NOTHING beats the old-timey character of a traditional hot rod. The low rumble of an early valve-in-head combustion engine; the intrinsic smell of rubber and oil; the unmistakable feel of aged leather; the tell-tale tread-marks of skinny Firestones on gravel roadways; the low, yellowed beams of aged headlamps. Tommy Sharman’s gorgeous ’32 Ford roadster has all this in spades.
This article was first published in Street Machine’s Hot Rod magazine #20, 2019
A beautifully executed hopped-up jalopy, the ’32 sports a chrome windscreen surround and pillars, a working cowl vent, and a solitary roof-mounted peep mirror. Further forward, ’32 headlights sit on a modified bar, which Tommy shortened and mounted from the chassis. ’40 Ford rims with Merc caps succinctly round off the look
“My family is into restoring and building traditional cars and bikes,” he says. “So I’ve always liked the traditional side of things and I’d always wanted a ’32 – it was an itch I wanted to scratch.”
Tommy loves the build process; he enjoys the challenge of combining parts that weren’t designed to work together and getting them to play nicely with each another. But, unbelievably, this is his first hot rod project.
Model A-style tail-lights flank the tucked ’32 rear, while the shiny peek-a-boo Halibrand quick-change draws your eye beneath for further inspection. Symmetrical exhaust pipes skim the surface of the glossy fuel tank, neatly finishing what is often an under-prepared area
“While I always wanted a ’32, I had to wait, because they’re expensive. It all takes money, time and research of finding the styles I like,” he says.
While Tommy spent time homing in on his preferred look, he also slowly collected parts of the era that piqued his interest. A sensible way to go about it, especially as the build took off much faster than he had initially expected.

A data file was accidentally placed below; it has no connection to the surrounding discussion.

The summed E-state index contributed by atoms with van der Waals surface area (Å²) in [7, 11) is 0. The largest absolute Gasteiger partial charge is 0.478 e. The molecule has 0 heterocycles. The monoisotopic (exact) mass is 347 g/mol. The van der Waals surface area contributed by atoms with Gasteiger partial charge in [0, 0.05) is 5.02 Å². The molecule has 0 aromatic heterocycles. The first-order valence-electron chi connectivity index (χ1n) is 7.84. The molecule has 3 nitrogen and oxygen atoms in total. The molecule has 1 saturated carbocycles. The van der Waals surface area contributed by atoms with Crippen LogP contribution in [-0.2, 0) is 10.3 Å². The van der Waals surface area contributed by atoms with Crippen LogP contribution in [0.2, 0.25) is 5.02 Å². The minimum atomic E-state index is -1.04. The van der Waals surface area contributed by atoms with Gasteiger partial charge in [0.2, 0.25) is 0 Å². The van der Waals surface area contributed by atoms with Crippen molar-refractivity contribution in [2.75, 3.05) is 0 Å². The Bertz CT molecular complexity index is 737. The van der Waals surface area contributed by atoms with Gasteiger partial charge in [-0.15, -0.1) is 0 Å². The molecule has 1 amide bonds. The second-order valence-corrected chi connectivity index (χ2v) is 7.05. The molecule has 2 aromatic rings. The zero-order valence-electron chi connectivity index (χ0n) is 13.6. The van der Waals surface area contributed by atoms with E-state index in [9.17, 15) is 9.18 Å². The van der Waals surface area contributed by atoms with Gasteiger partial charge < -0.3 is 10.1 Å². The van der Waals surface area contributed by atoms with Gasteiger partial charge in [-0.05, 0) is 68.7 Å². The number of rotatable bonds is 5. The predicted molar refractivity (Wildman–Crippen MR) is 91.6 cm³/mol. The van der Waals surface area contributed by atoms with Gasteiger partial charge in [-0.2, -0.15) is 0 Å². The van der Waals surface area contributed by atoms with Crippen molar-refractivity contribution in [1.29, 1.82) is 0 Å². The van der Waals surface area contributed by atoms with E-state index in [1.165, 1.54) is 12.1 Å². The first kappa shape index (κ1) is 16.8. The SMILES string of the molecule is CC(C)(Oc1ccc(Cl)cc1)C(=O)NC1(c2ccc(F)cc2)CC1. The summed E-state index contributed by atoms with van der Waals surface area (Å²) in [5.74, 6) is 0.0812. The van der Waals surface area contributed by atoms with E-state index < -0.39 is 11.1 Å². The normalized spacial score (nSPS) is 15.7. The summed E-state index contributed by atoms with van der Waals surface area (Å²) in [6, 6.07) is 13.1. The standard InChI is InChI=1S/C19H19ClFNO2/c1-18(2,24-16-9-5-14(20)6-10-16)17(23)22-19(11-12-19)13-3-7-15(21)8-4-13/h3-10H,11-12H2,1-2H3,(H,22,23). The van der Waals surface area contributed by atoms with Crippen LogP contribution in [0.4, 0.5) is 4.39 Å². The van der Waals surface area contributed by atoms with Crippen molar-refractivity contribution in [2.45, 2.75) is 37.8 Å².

“I was at my friend Les Moran’s place and saw this beautiful 8BA that he and Mark Gamble had built,” he explains. “I thought I’d buy it and put it to one side for when I eventually build the hot rod. But then I started getting into it straight away.”
Tommy was the main spanner guy, welder, panel-beater and pretty much everything else during the project. Underneath, he opted for an original 1932 right-hand-drive chassis, which he sourced locally, then proceeded to disassemble, repair, then re-rivet in the crossmembers while making required tweaks along the way. On top, he opted for new rather than waiting years to source old tin.
“I debated using an A-Model body, but that’s not what I truly wanted, so I paid the extra for a ’32,” Tommy explains of the Brookville Roadster repro body. His mate, Magic Mike at Ramcharger Painting Services, neatly coated the fresh steel in gloss black – Henry Ford’s favourite.
Up front, that beautiful Evans-headed 8BA sits on the original ’32 front crossmember and retains the factory engine mounts. None of it was easy to put together though.
“When one wheel was raised, the crank pulley fouled with the cross steering, so I modified the pulley and the lower water outlets, then used different radiator hoses. There’s just so many of those little changes and details,” Tommy says.
Those neat headers were Tommy-built too, using 1-3/4in bends, down to a twin system through a pair of small, round mufflers that just happened to look the part.
Tommy’s first hot rod project wasn’t without its hiccups. “Early on I bought a bunch of repro parts from the USA and I quickly realised that they were junk, so I binned them and rebuilt the original stuff,” he says. “Those businesses went through the effort of recreating those parts, so you’d think that they would think about the quality.”